The idiolect that has been crafted by Antony Burgess in his writing - taking into account that such a language never existed is in fact both innovative and peculiar. No register or slang was copied by Burgess and no intention whatsoever was exhibited by him to discuss the factual processes that shaped up the particular language. Never before has English experienced such a presentation that it was made to undergo by Burgess The dialect used by Burgess in his work depends heavily on the Americanised slang used by Spanish teenagers, which is the recurring idea in the translation done by Feliciano Puerto for the Spanish Translator company. The combination of English and other languages does not point to the fact that English would one day sound like other languages, which was Burgess's presumption. The dialect used by Alex, places the novel within the framework of our cultural environment as the translator views both the language and the plot of A Clockwork Orange (growing criminality and increasing boldness and brutality shown by young hooligans) as indicators of the tendencies that our modern world is to expect.
Because of Burgess's use of innovative stylistic devices, he turns out to be a considerably difficult author to both translators and readers and not surprisingly few readers attempt to read his works. Fortunately, A Clockwork Orange was adapted for the cinema by Stanley Kubrick, which gained Antony Burgess a cult status. Moreover, this is supported by the fact that right at the start of his career as a writer in 1962, Burgess’s work was divided into periods. The writer's most famous works, A Clockwork Orange and The Wanting Seed, belong to the third period which is called the "fantastic" period. The other two periods are the "exotic" - the first, and the "repatriate" - the second. Only the "fantastic period" is familiar to the readership around the globe and has earned the author some popuarity. We are certainly misled about Burgess’s literary heritage by the limited selection of his works which were published and translated. The majority of translators had to use Certified New York Translation Services companies in order to obtain the right to translate his books. They concentrated on only one novel, as this was difficult, and were forced to ignore the rest of his works. As only a small number of Burgess's novels have been translated we often wrongly tend to consider him as the author of one book only - A Clockwork Orange. Unfortunately, Burgess’s vast heritage is either neglected or translated badly; for example One Hand Clapping was ideologically manipulated, while A Clockwork Orange had to go through some arguably appropriate linguistic experiments.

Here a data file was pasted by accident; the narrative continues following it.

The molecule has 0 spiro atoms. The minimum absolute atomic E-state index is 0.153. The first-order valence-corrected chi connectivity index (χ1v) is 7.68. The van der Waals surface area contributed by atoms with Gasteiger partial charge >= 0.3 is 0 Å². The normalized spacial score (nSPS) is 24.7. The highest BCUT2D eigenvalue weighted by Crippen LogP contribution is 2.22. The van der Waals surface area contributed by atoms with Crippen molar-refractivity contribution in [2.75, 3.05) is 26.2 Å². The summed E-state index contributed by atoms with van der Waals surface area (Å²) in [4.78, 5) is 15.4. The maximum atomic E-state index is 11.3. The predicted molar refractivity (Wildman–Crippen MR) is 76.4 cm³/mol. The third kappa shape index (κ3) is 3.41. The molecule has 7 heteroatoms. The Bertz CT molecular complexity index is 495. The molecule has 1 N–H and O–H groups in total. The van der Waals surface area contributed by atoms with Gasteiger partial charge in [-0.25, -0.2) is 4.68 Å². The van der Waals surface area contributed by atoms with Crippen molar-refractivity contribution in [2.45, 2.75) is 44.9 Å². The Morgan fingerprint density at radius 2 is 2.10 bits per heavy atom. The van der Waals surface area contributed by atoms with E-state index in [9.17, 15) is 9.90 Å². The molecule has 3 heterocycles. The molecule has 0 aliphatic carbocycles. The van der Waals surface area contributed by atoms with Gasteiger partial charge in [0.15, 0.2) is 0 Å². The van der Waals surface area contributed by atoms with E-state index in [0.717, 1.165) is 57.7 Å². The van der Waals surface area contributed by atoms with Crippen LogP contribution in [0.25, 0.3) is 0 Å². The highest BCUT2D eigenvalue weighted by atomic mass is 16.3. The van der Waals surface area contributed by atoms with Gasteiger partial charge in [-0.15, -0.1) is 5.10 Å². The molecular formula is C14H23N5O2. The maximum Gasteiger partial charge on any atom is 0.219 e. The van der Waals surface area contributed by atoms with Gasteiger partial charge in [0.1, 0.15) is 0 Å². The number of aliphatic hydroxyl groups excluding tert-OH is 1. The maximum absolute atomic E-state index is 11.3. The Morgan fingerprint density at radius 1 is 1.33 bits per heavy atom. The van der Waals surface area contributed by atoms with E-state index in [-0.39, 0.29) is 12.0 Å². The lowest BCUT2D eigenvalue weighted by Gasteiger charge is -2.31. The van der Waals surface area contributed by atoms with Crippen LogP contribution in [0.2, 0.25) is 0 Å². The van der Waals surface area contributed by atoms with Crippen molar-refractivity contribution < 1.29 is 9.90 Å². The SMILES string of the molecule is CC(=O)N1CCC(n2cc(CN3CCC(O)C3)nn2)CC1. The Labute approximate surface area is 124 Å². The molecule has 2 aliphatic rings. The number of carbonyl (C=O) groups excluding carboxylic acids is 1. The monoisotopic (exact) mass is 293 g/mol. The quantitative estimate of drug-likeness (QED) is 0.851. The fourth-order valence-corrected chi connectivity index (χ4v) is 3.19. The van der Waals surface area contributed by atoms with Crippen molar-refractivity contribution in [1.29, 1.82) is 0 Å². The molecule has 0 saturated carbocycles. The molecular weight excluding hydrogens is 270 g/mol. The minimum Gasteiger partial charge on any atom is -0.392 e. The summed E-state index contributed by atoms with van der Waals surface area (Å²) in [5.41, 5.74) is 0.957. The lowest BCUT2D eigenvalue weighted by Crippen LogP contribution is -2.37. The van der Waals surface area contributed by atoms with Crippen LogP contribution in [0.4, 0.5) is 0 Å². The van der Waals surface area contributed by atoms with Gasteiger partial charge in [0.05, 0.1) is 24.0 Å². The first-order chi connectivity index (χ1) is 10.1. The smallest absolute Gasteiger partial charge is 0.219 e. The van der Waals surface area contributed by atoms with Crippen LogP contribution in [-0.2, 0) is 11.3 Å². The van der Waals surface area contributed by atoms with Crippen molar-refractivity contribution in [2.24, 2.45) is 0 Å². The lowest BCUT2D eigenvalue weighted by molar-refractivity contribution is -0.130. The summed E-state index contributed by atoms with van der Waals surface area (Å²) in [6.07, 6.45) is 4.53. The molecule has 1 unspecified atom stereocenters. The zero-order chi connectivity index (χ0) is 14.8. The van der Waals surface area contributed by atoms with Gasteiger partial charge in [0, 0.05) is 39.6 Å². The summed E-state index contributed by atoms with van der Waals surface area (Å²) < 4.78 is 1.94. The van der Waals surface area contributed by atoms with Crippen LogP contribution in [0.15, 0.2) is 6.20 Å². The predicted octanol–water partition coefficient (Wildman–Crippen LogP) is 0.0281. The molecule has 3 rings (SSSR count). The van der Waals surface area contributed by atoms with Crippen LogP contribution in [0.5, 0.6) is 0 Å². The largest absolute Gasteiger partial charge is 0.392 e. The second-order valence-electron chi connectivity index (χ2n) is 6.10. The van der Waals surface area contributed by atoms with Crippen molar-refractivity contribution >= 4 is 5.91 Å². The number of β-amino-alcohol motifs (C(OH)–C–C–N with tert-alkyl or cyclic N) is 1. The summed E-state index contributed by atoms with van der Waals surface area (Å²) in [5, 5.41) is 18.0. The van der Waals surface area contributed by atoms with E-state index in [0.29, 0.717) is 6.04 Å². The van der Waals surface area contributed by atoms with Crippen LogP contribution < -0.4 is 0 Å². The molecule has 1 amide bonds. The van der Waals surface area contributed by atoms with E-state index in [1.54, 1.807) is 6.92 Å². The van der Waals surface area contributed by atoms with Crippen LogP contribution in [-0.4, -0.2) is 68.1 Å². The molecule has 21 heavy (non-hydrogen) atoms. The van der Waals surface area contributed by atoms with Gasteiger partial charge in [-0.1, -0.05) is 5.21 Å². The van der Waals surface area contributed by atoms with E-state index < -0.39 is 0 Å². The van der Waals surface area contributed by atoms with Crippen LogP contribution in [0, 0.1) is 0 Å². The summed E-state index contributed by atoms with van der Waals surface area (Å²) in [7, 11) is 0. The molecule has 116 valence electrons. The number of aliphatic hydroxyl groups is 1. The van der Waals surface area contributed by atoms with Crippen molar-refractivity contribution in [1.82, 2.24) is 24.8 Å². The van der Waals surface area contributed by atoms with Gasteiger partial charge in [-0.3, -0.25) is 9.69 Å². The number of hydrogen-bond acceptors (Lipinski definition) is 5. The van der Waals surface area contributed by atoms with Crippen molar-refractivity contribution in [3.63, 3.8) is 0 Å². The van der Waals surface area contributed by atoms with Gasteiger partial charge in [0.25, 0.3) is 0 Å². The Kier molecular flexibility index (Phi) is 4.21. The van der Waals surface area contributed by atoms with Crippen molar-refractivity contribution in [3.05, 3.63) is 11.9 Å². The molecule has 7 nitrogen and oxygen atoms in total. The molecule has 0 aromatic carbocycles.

As The Wanting Seed is difficult to find and its view of the future is rather controversial, while A Clockwork Orange tastes like a forbidden fruit as it was censored for the underground world of ultra-violence, it is worth taking into account the fact that Burgess is considered an alternative author. Masterfully rendered into French by the French Translator, One Hand Clapping is a novel that will present interest to those who want to learn about the manipulative machine that uses literature for propaganda. Thus Burgess's image is shaped up as an author of experimental fiction, and logically his work was not accepted in the mainstream literature.